Past Exhibition


July 9 – September 3, 2022

The idea of control, the need to be controlled, an unholy tension. Discipline, restraint, and release. What needs to be controlled – the body, the other, an animal like the snake, or sex/uality is left open.

Dorothée Nilsson Gallery is pleased to present the group exhibition Entangled.

With Lotta Antonsson, Josefin Arnell, Martina Hoogland Ivanow, Annegret Soltau, Christer Strömholm, Susa Templin, Margot Wallard and Margot Wallard + JH Engström

Wrapped up in oneself, alone, looking only in. Tightly wound with each other, two or more. The heated energy between two lovers, pressed uncomfortably close together. Constrained by thoughts, others, or seemingly everything around you. Equally important is the need to control the unpredictable parts, the snake that snaps its jaw close around unprotected flesh, the web that is pulled tighter around the resisting body. Eyes closed or blocked, control that brings the calm.  
The works included play with these opposing interpretations in different mediums, photograph, watercolor, performance documentation, and video.

Lotta Antonsson (*1963, SE) lives and works in Berlin, DE and Falkenberg, SE. She belongs to a generation of Swedish artists who emerged in the early 1990s, and whose work was inspired by postmodern art and theory. Antonsson addresses the vulnerability of young women, sparking a debate about power while questioning the objectification of women with irony. Her work reflects a fascination with the late 1960s and 1970s, a time of social and sexual revolutions. From the utilization of techniques of collage and montage emerges a very personal way of looking at the ephemeral nature of things.

Josefin Arnell (*1984, SE) lives and works in Amsterdam, NL. Arnell’s work methodically navigates the space between exuberance and self-exploitation. The series of watercolors show a reoccurring figure in Arnell’s work engaging in a relationship with a giant tick. The boundaries between them are unclear. For Arnell, the tick is a metaphor for global, ecological threats that change the balance between socio-political relationships and nature, humanity, and economics.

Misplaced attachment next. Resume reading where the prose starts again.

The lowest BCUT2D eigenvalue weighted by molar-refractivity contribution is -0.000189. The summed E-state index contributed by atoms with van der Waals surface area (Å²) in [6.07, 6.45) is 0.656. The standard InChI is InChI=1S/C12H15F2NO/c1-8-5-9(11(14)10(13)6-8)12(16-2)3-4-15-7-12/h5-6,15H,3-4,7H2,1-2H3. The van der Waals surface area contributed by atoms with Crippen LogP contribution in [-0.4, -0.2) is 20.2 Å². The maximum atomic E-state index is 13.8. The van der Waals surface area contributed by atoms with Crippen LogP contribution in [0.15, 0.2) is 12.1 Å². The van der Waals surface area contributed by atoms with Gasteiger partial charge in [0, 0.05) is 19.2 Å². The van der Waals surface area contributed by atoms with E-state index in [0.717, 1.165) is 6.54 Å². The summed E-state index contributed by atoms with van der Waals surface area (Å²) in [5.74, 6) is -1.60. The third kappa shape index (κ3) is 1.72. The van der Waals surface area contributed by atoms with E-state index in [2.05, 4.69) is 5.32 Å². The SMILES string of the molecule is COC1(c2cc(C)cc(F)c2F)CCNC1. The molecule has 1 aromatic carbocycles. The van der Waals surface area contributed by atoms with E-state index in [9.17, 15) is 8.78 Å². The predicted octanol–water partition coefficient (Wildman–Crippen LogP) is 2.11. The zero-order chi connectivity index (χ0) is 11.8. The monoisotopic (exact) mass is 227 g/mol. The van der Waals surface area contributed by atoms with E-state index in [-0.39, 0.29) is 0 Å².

Martina Hoogland Ivanow (*1973, SE) lives and works in Stockholm, SE. There is an unmistakable and highly personal inflection in Martina Hoogland Ivanow’s images emanating from their compact atmosphere and her distinctive way of dealing with shadows and light. A soft grey scale characterizes the images. These muted tones become a filter between the image and the viewer, a filter that also lends a sense of timelessness to the images.

Annegret Soltau (*1946, DE) lives and works in Darmstadt, DE. There is no promise of release in Soltau’s work. She does not believe in healing, even if she thinks of her biography, her fears, and traumas as important motivating forces behind her work. „This needle, the stitch that you feel inside: that is an important impulse.“ Since 1975, her performances, photo, and video works have been awarded by o.a the Art Fund., Bonn (1982), the Villa Massimo in Rome (1986-87), the Maria Sibylla Merian Prize (1999), and in 2000 with the Wilhelm-Loth-Preis der Stadt Darmstadt.